The majority of Susan’s precision agriculture research has focused on vineyards. The ability to optimize winegrape production necessitates an understanding of the factors that influence their spatial and temporal variability, including soils, climate, plants and management practices. While a significant fraction of precision viticulture has focused on investigating the link between winegrape parameters and above-ground factors (such as the training, cultivation, and harvest timing of the grapes), soil properties, which control water drainage, are critically important to winegrape quality. However, characterizing soils using traditional methods (such as by digging backhoe pits or collecting point measurements) has challenges, as these methods are laborious, invasive, and provide information at a single point in time/space only. Through using ground and airborne based geophysical methods, together with sparse point information, we strive to characterize the variability of soil and grapevine variability, and their co-variability, as well as to understand how soil hydrochemical properties influence grapevine behavior. Our work includes laboratory and field investigations as well as new sensing and data fusion approaches. Our objective is to develop tractable approaches that honor the natural variability of the ecosystem that can be used to guide vineyard management decisions, including planting and remediation.
My precision agriculture research focuses on two areas:
- Interpretation and integration of non-invasive and spatially exhaustive geophysical data with sparse direct soil measurements to estimate vineyard soil parameter spatial distributions over space and time. For example, we have investigated the applicability of ground penetrating radar (GPR) methods to provide very high resolution estimates of near surface water content within several California vineyards. Comparison of our geophysical estimates with conventional measurements of water content, soil texture and plant vigor measurements has illustrated that the estimates are accurate and reliable, and that water content, soil texture and plant vigor are correlated.
- Use of geophysically-obtained information, integrated with micrometerological information using statistical and water balance modeling approaches, to guide optimal development of vineyards. We have developed statistical methods and assessed the benefit of utilizing a wide variety of surface geophysical, soils, climate, digital elevation, and plant data to guide the optimal development of vineyards (such as the row and vine spacing and irrigation parameters). This approach honors the natural variability of the site, and permits uniform development of winegrapes within vineyard blocks and efficient use of irrigation water. These approaches are also useful for delinating and determining the cause of poor performing vineyard areas.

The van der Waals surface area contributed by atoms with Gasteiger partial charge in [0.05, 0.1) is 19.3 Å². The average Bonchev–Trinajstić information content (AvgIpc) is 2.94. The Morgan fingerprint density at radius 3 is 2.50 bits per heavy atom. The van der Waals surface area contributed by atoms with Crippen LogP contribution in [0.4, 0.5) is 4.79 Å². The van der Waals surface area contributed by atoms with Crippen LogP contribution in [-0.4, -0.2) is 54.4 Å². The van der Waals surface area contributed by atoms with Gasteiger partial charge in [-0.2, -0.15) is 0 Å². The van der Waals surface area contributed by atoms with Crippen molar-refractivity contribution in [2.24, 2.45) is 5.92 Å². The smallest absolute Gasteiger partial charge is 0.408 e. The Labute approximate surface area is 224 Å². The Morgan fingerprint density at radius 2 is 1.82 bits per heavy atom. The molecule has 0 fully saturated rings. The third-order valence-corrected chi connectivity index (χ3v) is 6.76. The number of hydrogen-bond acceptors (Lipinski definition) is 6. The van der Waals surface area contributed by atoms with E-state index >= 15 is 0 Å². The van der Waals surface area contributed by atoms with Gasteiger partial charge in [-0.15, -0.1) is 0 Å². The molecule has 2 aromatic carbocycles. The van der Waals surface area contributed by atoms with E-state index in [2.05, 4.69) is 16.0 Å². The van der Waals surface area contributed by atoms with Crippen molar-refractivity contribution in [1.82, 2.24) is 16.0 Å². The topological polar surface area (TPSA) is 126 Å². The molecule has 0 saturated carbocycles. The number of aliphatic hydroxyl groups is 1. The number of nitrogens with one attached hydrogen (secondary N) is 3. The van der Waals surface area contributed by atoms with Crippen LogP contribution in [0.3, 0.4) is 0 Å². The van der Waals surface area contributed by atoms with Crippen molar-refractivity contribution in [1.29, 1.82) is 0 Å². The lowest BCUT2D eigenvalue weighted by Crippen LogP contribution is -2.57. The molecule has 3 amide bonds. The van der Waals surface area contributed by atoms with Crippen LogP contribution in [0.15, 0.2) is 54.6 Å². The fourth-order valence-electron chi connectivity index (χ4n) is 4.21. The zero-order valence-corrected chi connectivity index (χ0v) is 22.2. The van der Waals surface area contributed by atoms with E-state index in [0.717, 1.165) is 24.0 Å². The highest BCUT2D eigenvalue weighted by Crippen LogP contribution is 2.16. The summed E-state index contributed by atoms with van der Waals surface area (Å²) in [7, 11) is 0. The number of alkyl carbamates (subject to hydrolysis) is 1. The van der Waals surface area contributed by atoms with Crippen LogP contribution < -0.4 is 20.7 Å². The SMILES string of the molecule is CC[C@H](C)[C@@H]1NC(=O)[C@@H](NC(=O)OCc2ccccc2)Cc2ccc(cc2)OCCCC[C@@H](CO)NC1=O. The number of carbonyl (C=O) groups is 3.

Precision Viticulture Press Releases
- Hubbard’s research used to guide vineyard development and optimized viticulture at Mila Family Vineyards
- Wine Enthusiast (‘Water into Wine’, May 2009)
- CNN “[email protected]” Nov. 1, 2003: CNN Video Clip
- Wine Business Monthly (Volume X, No. 11, p. 35, Nov. 2003)
- USDA NRI Highlight (2006)
- California Agriculture (Vol. 58, Number 1, Jan. 2004)
- The Economist: Wine Making and Radar – A penetrating result (Dec. 18, 2003)
- Der Spiegel (Dec. 2003, Germany)
- Science News: Global Vineyard-Can technology take on warming climate? (May 29, 2004)
- California Farmer Magazine (Dec., 2003)
- Vitaviniccultura (Oct. 2003, Chili)
- The Daily Cal
- Corriere (Italy)
- ASA/CSSA/SSSA and VZJ
- Today at Berkeley Lab – Radar used to grow better wine grapes (Oct. 28, 2003)
- Fall AGU04 Media Field Trip: Geophysics of Winemaking TECH TV (Nov. 18, 2003)